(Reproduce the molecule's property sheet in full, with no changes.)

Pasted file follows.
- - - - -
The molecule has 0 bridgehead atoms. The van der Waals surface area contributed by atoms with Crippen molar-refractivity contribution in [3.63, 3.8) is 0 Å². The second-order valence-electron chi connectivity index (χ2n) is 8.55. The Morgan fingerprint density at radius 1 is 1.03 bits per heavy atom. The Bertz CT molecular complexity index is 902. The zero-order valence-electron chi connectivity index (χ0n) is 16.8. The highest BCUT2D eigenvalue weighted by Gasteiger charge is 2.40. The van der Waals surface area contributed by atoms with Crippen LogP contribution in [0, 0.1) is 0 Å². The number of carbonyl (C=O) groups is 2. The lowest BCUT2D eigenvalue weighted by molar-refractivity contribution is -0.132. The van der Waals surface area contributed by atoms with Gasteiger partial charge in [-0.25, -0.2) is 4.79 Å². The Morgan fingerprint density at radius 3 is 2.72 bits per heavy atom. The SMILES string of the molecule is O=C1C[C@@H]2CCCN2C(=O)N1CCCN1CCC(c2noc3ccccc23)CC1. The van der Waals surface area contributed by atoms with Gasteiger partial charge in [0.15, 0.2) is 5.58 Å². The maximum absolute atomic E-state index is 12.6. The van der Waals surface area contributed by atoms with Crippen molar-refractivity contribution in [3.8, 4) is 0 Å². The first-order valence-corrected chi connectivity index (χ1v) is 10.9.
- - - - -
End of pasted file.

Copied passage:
The molecule has 0 bridgehead atoms. The van der Waals surface area contributed by atoms with Crippen molar-refractivity contribution in [3.63, 3.8) is 0 Å². The second-order valence-electron chi connectivity index (χ2n) is 8.55. The Morgan fingerprint density at radius 1 is 1.03 bits per heavy atom. The Bertz CT molecular complexity index is 902. The zero-order valence-electron chi connectivity index (χ0n) is 16.8. The highest BCUT2D eigenvalue weighted by Gasteiger charge is 2.40. The van der Waals surface area contributed by atoms with Crippen LogP contribution in [0, 0.1) is 0 Å². The number of carbonyl (C=O) groups is 2. The lowest BCUT2D eigenvalue weighted by molar-refractivity contribution is -0.132. The van der Waals surface area contributed by atoms with Gasteiger partial charge in [-0.25, -0.2) is 4.79 Å². The Morgan fingerprint density at radius 3 is 2.72 bits per heavy atom. The SMILES string of the molecule is O=C1C[C@@H]2CCCN2C(=O)N1CCCN1CCC(c2noc3ccccc23)CC1. The van der Waals surface area contributed by atoms with Gasteiger partial charge in [0.15, 0.2) is 5.58 Å². The maximum absolute atomic E-state index is 12.6. The van der Waals surface area contributed by atoms with Crippen molar-refractivity contribution in [3.8, 4) is 0 Å². The first-order valence-corrected chi connectivity index (χ1v) is 10.9.